Data extraction and quality assessment

Relevant information was carefully extracted from all eligible studies. The extracted information from all eligible studies included: name of first author, publication year, country of origin, genotype methods, ethnicity, and genotype numbers of cases and controls. Two reviewers independently performed the extraction of data and assessed the study quality based on the NOS [33]. All disagreements were discussed and resolved with consensus.

Statistical analysis

All statistical analyses were performed using the Stata 11.0 software (StataCorp, College Station, TX, USA). ORs and 95%CIs were used to assess the strength of associations between TNFAIP3 gene rs6920220, rs2230926, and rs5029937 polymorphisms and RA risk. Stratification analyses were carried out by ethnicity and HWE status. When a Q test indicated P < 0.1 or I2 > 50% indicated heterogeneity across studies, a random-effect model was used. Otherwise, the fixed-effects model was applied [34]. Pooled ORs were calculated for allele model, dominant model, and recessive model. We performed sensitivity analyses by omitting each study in turn to determine the effect on the test of heterogeneity and evaluated the stability of the overall results. We assessed the departure from the HWE in the controls using Pearson’s χ2 test. Potential publication bias was assessed by Begger’s and Egger’s linear regression test [35]; P < 0.05 was considered to indicate statistically significant. The power of this meta-analysis was calculated with a significant value of 0.05 [36].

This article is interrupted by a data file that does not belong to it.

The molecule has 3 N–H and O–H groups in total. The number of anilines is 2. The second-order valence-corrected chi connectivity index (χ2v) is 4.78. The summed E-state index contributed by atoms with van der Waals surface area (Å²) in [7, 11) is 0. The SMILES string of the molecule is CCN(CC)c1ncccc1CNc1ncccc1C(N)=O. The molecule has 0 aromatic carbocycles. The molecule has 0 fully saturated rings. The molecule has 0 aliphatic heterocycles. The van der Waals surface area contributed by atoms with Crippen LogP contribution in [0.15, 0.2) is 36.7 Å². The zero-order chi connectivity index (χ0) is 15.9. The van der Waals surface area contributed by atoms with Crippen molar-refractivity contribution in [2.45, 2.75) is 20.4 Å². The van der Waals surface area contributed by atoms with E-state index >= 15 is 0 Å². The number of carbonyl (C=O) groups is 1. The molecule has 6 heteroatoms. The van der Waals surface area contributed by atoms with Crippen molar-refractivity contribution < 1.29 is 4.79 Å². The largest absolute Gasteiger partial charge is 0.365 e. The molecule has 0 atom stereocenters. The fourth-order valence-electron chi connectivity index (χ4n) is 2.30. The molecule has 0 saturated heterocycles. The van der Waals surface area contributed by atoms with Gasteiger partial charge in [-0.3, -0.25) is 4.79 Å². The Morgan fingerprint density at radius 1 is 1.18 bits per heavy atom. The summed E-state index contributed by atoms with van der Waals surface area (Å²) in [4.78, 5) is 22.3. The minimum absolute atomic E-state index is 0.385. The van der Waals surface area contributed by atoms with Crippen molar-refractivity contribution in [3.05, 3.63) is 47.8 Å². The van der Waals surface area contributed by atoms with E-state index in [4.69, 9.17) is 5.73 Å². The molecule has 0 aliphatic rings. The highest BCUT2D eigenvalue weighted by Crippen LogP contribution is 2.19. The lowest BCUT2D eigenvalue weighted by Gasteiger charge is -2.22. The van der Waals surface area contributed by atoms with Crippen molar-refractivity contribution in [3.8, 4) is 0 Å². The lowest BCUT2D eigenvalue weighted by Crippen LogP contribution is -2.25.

Abbreviations

RA, rheumatoid arthritis; RF, rheumatoid factor; TNFAIP3, tumor necrosis factor alpha inducible protein 3; GWAS, genome-wide association study; HLA, Human leukocyte antigen; HWE, Hardy–Weinberg equilibrium; CI, confidence interval; OR, odds ratio; NOS, Newcastle-Ottawa Scale; SNP, single nucleotide polymorphism

ACKNOWLEDGMENTS AND FUNDING

This work supported by the National Natural and Science Foundation (81501874) and Jiangsu Province Health and Family Planning Commission Foundation (Q201511).

CONFLICTS OF INTEREST

The authors declare no conflict of interest.